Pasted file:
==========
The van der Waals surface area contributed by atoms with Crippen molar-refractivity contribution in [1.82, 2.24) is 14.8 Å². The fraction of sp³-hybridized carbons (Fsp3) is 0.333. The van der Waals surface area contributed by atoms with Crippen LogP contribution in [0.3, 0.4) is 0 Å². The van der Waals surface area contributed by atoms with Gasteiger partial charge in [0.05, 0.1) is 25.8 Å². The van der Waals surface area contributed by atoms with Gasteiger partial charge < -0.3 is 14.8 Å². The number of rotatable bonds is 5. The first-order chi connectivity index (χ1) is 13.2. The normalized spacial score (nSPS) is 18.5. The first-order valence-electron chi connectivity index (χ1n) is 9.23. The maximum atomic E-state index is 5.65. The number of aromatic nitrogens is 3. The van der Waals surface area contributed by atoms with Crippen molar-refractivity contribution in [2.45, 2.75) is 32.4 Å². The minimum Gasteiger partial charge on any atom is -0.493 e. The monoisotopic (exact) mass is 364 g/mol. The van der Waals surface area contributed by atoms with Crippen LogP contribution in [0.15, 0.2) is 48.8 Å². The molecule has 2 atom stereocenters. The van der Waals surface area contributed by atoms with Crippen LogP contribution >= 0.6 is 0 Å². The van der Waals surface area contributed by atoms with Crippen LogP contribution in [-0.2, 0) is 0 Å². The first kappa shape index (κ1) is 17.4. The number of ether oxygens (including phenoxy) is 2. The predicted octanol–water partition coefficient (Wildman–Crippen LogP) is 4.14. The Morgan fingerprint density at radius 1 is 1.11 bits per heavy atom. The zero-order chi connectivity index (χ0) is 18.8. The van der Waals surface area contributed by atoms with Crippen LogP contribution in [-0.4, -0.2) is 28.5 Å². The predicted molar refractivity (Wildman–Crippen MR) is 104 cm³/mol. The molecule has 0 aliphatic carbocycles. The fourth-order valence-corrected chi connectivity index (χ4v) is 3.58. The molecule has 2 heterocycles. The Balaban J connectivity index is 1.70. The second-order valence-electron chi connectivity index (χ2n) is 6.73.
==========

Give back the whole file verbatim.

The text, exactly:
The van der Waals surface area contributed by atoms with Crippen molar-refractivity contribution in [1.82, 2.24) is 14.8 Å². The fraction of sp³-hybridized carbons (Fsp3) is 0.333. The van der Waals surface area contributed by atoms with Crippen LogP contribution in [0.3, 0.4) is 0 Å². The van der Waals surface area contributed by atoms with Gasteiger partial charge in [0.05, 0.1) is 25.8 Å². The van der Waals surface area contributed by atoms with Gasteiger partial charge < -0.3 is 14.8 Å². The number of rotatable bonds is 5. The first-order chi connectivity index (χ1) is 13.2. The normalized spacial score (nSPS) is 18.5. The first-order valence-electron chi connectivity index (χ1n) is 9.23. The maximum atomic E-state index is 5.65. The number of aromatic nitrogens is 3. The van der Waals surface area contributed by atoms with Crippen molar-refractivity contribution in [2.45, 2.75) is 32.4 Å². The minimum Gasteiger partial charge on any atom is -0.493 e. The monoisotopic (exact) mass is 364 g/mol. The van der Waals surface area contributed by atoms with Crippen LogP contribution in [0.15, 0.2) is 48.8 Å². The molecule has 2 atom stereocenters. The van der Waals surface area contributed by atoms with Crippen LogP contribution >= 0.6 is 0 Å². The van der Waals surface area contributed by atoms with Crippen LogP contribution in [-0.2, 0) is 0 Å². The first kappa shape index (κ1) is 17.4. The number of ether oxygens (including phenoxy) is 2. The predicted octanol–water partition coefficient (Wildman–Crippen LogP) is 4.14. The Morgan fingerprint density at radius 1 is 1.11 bits per heavy atom. The zero-order chi connectivity index (χ0) is 18.8. The van der Waals surface area contributed by atoms with Crippen LogP contribution in [-0.4, -0.2) is 28.5 Å². The predicted molar refractivity (Wildman–Crippen MR) is 104 cm³/mol. The molecule has 0 aliphatic carbocycles. The fourth-order valence-corrected chi connectivity index (χ4v) is 3.58. The molecule has 2 heterocycles. The Balaban J connectivity index is 1.70. The second-order valence-electron chi connectivity index (χ2n) is 6.73.